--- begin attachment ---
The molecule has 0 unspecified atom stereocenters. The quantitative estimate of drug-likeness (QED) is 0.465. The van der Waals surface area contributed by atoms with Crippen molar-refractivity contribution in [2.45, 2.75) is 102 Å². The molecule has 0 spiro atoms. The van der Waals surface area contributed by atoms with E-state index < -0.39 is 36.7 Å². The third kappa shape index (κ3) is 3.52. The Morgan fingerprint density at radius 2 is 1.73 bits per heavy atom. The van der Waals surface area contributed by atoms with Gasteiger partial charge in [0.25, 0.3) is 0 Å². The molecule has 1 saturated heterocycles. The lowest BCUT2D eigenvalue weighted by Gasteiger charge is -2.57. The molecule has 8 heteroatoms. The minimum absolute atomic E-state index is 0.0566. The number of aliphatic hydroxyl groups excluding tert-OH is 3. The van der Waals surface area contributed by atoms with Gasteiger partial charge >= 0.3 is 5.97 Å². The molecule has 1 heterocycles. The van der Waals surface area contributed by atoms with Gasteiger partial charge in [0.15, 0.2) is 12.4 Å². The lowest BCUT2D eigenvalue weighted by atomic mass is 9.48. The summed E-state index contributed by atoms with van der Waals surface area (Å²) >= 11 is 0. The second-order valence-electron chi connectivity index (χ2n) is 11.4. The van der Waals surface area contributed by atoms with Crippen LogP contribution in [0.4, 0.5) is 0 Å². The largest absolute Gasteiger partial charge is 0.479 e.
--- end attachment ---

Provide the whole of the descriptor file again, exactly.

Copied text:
The molecule has 0 unspecified atom stereocenters. The quantitative estimate of drug-likeness (QED) is 0.465. The van der Waals surface area contributed by atoms with Crippen molar-refractivity contribution in [2.45, 2.75) is 102 Å². The molecule has 0 spiro atoms. The van der Waals surface area contributed by atoms with E-state index < -0.39 is 36.7 Å². The third kappa shape index (κ3) is 3.52. The Morgan fingerprint density at radius 2 is 1.73 bits per heavy atom. The van der Waals surface area contributed by atoms with Gasteiger partial charge in [0.25, 0.3) is 0 Å². The molecule has 1 saturated heterocycles. The lowest BCUT2D eigenvalue weighted by Gasteiger charge is -2.57. The molecule has 8 heteroatoms. The minimum absolute atomic E-state index is 0.0566. The number of aliphatic hydroxyl groups excluding tert-OH is 3. The van der Waals surface area contributed by atoms with Gasteiger partial charge >= 0.3 is 5.97 Å². The molecule has 1 heterocycles. The van der Waals surface area contributed by atoms with Gasteiger partial charge in [0.15, 0.2) is 12.4 Å². The lowest BCUT2D eigenvalue weighted by atomic mass is 9.48. The summed E-state index contributed by atoms with van der Waals surface area (Å²) >= 11 is 0. The second-order valence-electron chi connectivity index (χ2n) is 11.4. The van der Waals surface area contributed by atoms with Crippen LogP contribution in [0.4, 0.5) is 0 Å². The largest absolute Gasteiger partial charge is 0.479 e.